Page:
SEC getting more teeth vs crypto, online scammers

The Securities and Exchange Commission (SEC) has drafted, for public comment, the Implementing Rules and Regulations (IRR) of Republic Act No. 11765, or the Financial Products and Services Consumer Protection Act (FCPA) which also covers digital products and cryptocurrencies.

In a statement, the Commission said “The draft IRR will operationalize the newly signed law that aims to protect the interests of financial consumers by strengthening the country’s financial regulators by providing them with rule-making, surveillance, inspection, market monitoring, and more enforcement powers.”

The measure was signed into law on May 6, 2022 as part of efforts to ensure that mechanisms in line with global best practices are in place to protect consumers of financial products and services.

The SEC, as well as the Bangko Sentral ng Pilipinas (BSP) and Insurance Commission (IC), have the authority to issue its own standard and rules for the application of the provisions of the new law within its jurisdiction.

The draft rules will cover all financial products and services and financial service providers under the jurisdiction of the SEC.

These financial products and services include credit, securities, and investments, including digital financial products or services which pertain to the broad range of financial services accessed and delivered through digital channels.

The proposed guidelines provide that securities, beyond their definition under Section 3.1 the Securities Regulation Code (SRC), shall include “tokenized securities products,” or those which grew with the abstraction of key characteristics from cryptocurrency’s underlying distributed ledger technology to apply in the traditional financial sector.

The draft rules expand the enforcement actions that may be conducted by the SEC, which shall include the restriction on the ability of the financial service provider to collect excessive or unreasonable interests, fees, or charges; disqualification and/or suspension of directors, trustees, officers, or employees; imposition of fines, suspension or penalties; issuance of cease and desist orders; suspension of operation; and disgorgement.

The SEC may enter an order requiring accounting and disgorgement of profits obtained, or losses avoided, as a result of a violation of the FCPA and other existing laws, including reasonable interest, in addition to penalties it may impose for such violation.

The draft IRR authorizes the Commission to further adopt rules and regulations concerning the creation and operation of a disgorgement fund, payments to financial consumers, rate of interest, period of accrual, and other matters related to the disgorgement fund.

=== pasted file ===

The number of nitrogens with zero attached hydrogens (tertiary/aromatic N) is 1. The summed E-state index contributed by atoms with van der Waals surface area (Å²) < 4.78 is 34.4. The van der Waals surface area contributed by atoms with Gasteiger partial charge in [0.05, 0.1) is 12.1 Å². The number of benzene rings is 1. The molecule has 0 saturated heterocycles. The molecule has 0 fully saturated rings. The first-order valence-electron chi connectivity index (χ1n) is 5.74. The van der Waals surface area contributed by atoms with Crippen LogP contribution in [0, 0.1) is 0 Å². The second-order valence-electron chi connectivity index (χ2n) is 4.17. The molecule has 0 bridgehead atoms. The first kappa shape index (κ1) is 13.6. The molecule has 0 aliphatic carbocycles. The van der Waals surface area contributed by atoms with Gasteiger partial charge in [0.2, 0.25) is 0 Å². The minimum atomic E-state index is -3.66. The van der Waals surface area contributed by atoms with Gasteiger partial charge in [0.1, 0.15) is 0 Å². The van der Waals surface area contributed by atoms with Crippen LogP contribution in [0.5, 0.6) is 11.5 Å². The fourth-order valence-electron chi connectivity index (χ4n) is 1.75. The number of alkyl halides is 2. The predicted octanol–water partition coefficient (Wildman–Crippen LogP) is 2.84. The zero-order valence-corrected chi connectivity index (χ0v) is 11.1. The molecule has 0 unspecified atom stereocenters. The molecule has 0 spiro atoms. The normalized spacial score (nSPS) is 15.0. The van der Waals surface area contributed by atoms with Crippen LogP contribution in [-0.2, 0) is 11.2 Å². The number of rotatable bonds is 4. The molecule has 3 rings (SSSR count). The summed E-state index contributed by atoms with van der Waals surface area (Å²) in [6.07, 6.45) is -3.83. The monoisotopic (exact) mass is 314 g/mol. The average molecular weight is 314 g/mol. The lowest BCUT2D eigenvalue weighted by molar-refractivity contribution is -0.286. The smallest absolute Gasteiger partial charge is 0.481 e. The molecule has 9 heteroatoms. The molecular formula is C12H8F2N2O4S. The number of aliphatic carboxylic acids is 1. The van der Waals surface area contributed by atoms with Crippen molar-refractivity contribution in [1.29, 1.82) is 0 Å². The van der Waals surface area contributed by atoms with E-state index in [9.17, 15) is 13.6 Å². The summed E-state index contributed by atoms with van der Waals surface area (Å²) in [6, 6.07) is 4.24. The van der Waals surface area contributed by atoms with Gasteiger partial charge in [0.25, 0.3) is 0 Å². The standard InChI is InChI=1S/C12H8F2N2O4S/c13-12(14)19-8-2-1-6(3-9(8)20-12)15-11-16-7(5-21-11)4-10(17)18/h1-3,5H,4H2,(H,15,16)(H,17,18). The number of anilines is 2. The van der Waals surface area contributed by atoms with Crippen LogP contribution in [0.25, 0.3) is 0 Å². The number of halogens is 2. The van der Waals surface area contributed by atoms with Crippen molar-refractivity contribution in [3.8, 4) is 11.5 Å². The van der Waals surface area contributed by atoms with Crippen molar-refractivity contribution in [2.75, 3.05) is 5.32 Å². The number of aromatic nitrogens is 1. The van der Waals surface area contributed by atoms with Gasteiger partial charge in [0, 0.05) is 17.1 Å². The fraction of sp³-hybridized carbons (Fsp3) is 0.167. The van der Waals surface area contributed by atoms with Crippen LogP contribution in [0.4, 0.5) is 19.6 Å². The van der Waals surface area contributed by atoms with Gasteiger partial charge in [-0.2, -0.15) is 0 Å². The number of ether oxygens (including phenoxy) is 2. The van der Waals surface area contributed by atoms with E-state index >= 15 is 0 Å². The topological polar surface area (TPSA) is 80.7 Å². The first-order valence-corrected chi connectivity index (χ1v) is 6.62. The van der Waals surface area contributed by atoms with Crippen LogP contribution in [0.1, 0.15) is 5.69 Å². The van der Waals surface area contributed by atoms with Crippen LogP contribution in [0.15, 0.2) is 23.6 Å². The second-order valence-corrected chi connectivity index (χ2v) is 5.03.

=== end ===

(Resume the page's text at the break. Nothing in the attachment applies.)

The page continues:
The proposed rules likewise seek to regulate persons engaged in the business of or acting as an investment adviser in the country, as well as those who represent or identify themselves as investment advisers or make use of the words “Investment Adviser” or “Financial Adviser” or variations thereof, unless they are registered with the Commission.

The SEC will be issuing a separate memorandum circular on the regulation of investment advisers. All persons acting as investment advisers will be required to register with the Commission within 90 days from the issuance of such rules.

The draft guidelines will require financial service providers to integrate a Consumer Protection Risk Management System (CPRMS) into its enterprise-wide risk management processes and risk governance framework.

Financial service providers are also directed to establish a Financial Consumer Protection Assistance Mechanism (FCPAM), for free assistance to financial consumers on financial transaction concerns, including complaints, inquiries, and requests.

The draft rules will further provide additional protection to financial consumers by requiring financial service providers to continuously evaluate their financial products or services to ensure that they are appropriately targeted to the needs, understanding, and capacity of both their markets and their clients.

To ensure the client’s full awareness of a financial product, the SEC may require financial service providers to adopt and implement a clear cooling-off policy, under which the financial consumer will be allowed time to consider the costs and risks of a financial product or service, free from the pressure of the sales team of the financial service provider.